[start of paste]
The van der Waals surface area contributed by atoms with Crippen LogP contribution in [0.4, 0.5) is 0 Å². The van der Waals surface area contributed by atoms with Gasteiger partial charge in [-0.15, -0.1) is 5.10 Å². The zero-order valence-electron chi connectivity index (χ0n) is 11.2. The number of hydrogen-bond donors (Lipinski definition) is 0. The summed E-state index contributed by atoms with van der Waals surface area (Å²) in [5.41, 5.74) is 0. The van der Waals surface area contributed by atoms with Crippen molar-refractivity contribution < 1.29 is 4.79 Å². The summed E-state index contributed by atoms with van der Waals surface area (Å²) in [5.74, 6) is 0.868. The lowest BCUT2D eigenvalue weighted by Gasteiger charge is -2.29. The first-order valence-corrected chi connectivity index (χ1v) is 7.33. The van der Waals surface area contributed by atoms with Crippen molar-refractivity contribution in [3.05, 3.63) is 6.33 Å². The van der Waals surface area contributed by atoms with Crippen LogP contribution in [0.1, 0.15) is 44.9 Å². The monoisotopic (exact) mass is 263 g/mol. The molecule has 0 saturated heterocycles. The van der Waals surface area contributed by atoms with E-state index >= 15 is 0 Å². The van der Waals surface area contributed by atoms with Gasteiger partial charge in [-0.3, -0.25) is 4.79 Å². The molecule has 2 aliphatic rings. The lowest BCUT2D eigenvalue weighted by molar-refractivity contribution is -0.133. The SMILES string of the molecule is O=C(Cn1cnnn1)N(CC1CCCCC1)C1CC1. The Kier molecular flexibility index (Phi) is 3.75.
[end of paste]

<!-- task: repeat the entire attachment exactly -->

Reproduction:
The van der Waals surface area contributed by atoms with Crippen LogP contribution in [0.4, 0.5) is 0 Å². The van der Waals surface area contributed by atoms with Gasteiger partial charge in [-0.15, -0.1) is 5.10 Å². The zero-order valence-electron chi connectivity index (χ0n) is 11.2. The number of hydrogen-bond donors (Lipinski definition) is 0. The summed E-state index contributed by atoms with van der Waals surface area (Å²) in [5.41, 5.74) is 0. The van der Waals surface area contributed by atoms with Crippen molar-refractivity contribution < 1.29 is 4.79 Å². The summed E-state index contributed by atoms with van der Waals surface area (Å²) in [5.74, 6) is 0.868. The lowest BCUT2D eigenvalue weighted by Gasteiger charge is -2.29. The first-order valence-corrected chi connectivity index (χ1v) is 7.33. The van der Waals surface area contributed by atoms with Crippen molar-refractivity contribution in [3.05, 3.63) is 6.33 Å². The van der Waals surface area contributed by atoms with Crippen LogP contribution in [0.1, 0.15) is 44.9 Å². The monoisotopic (exact) mass is 263 g/mol. The molecule has 0 saturated heterocycles. The van der Waals surface area contributed by atoms with E-state index >= 15 is 0 Å². The van der Waals surface area contributed by atoms with Gasteiger partial charge in [-0.3, -0.25) is 4.79 Å². The molecule has 2 aliphatic rings. The lowest BCUT2D eigenvalue weighted by molar-refractivity contribution is -0.133. The SMILES string of the molecule is O=C(Cn1cnnn1)N(CC1CCCCC1)C1CC1. The Kier molecular flexibility index (Phi) is 3.75.